How to Make a V-Neck Insert

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Recycle a worn T-shirt or pullover and transform it into a V-neck silhouette. Revamp the basic T-shirt by adding a premade V-neck insert such as stretch lace for a dress-up style or add a complementary color in a textured fabric to create an athletic-type jersey. Taking preliminary measurements ensures the insert fits into the center front neckline opening. Also, incorporating fabric blends with spandex gives sufficient stretch so the garment will fit over your head.

Things You'll Need

  • T-shirt
  • Fabric scissors
  • Flexible tape measure
  • Tailor's chalk
  • Ruler
  • Pattern paper
  • Drafting pencil
  • Thin-tip felt marker
  • Paper scissors
  • Fabric (your choice)
  • Straight pins
  • Premade lace V-neck insert
  • Sewing machine
  • Edge stitch foot attachment
  • Serger machine
  • Overlock machine

Making the V-Neck Insert

  • Cut around the neckline of the T-shirt with sharp fabric scissors and remove the rib collar. Save the collar for another project.

  • Measure the midpoint of the front collar with a flexible tape measure. Mark the midpoint with tailor's chalk.

  • Position a ruler vertically at the midpoint to measure the desired length of the V-neck, referred to as the neckline depth.

  • Cut a vertical slit at the midpoint of the collar using the dimension from the previous step.

  • Spread the V-neck until you are satisfied with the V-neck opening. This is the width of the V-neck, referred to as the distance or spread. The fabric insert is placed in the opening in a later step.

  • Position your ruler horizontally on pattern paper. Draw a line using the distance measurement from the previous step with a drafting pencil or thin-tip felt marker.

  • Position the ruler vertically at the midpoint of the horizontal line. For instance, if the V-neck distance is 3 inches, position the ruler at the 1½-inch center point. Draw the vertical line using the V-neck depth measurement from Step 3.

  • Draw the V-neck shape by connecting the two outer points of the horizontal line with the vertical line. The V-neck pattern appears, resembling an upside down triangle.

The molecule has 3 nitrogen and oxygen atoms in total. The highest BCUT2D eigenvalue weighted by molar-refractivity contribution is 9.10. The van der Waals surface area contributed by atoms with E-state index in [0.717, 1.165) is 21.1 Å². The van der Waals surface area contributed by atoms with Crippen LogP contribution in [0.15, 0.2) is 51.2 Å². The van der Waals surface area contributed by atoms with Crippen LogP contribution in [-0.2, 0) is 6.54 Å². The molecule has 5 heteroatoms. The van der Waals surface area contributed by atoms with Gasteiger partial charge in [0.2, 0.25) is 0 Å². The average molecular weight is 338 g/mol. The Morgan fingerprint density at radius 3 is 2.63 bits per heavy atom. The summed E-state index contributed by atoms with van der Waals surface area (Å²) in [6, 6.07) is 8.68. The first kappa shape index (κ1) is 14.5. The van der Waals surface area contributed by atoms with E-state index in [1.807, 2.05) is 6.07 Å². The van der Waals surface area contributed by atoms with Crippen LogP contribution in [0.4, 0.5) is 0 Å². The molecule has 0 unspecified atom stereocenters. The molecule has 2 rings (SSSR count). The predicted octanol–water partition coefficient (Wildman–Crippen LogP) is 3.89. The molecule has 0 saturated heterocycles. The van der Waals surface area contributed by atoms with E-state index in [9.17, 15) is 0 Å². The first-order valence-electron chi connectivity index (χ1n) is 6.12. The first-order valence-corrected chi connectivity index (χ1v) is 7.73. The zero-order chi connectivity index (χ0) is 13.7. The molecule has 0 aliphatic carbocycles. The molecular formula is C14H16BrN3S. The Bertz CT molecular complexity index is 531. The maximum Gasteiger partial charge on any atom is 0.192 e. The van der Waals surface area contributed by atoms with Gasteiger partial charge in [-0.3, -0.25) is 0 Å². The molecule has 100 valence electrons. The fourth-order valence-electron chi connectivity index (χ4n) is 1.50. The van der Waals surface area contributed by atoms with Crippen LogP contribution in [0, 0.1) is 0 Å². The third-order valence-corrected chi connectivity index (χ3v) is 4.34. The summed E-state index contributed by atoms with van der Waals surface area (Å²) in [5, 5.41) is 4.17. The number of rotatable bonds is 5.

• Add a ½-inch seam allowance around the V-neck pattern insert. You need the added allowance to serge the insert to the T-shirt neckline.

  • Cut out the pattern with paper scissors. Pin it to the selected insert fabric such as jersey or Lycra with straight pins.

  • Cut out the V-neck fabric insert with fabric scissors to avoid jagged raw edges.

  • Pin the V-neck insert to the T-shirt opening made in Steps 4 and 5.

Making the V-Neck for a Premade Insert

  • Measure the depth and distance of the premade lace V-neck insert with your ruler.

  • Repeat Steps 2 and 4 from the previous section to find the neckline's midpoint. Use the length measurement from the previous step in this section for cutting the vertical slit.

  • Spread the V-neck opening using the distance measurement from this section's Step 1.

Stitching the V-Neck Insert

  • Change the sewing machine's stitch selector wheel to a long stitch.

  • Stitch a stay stitch around the T-shirt's V-neck area with the long stitch. Use the edge stitch foot attachment to guide the stitch close to the raw edge. This step ensures the V-neck does not continue to spread while stitching the insert.

  • Pin the fabric insert made in Section 1 or the premade insert from Section 2 within the stitched V-neck area. This step is a bit tricky because the V-neck has a stay stitch, which reduces flexibility. Make sure the raw seams are facing the wrong side of the fabric.

  • Serge the pieces together with a serger machine. If your serger has a knife to trim off the raw edges, take extra time as you approach the V-point. The knife can cut an unwanted angled slit through the V-point and into the fabric. Another alternative is to use an overlock machine, using an overlock stitch. This process adjoins the T-shirt body and V-neck insert using the flat overlock stitch for a clean finish.

References

  • "The Sewing Book: An Encyclopedia Resource of Step-By-Step Techniques"; Alison Smith; 2009
  • "Pattern-Making by the Flat-Pattern Method: Fifth Edition"; Norma R. Hollen; 1981
  • "Singer Sewing Book: The Complete Guide to Sewing"; Gladys Cunningham; 1969
  • Photo Credit Comstock Images/Comstock/Getty Images
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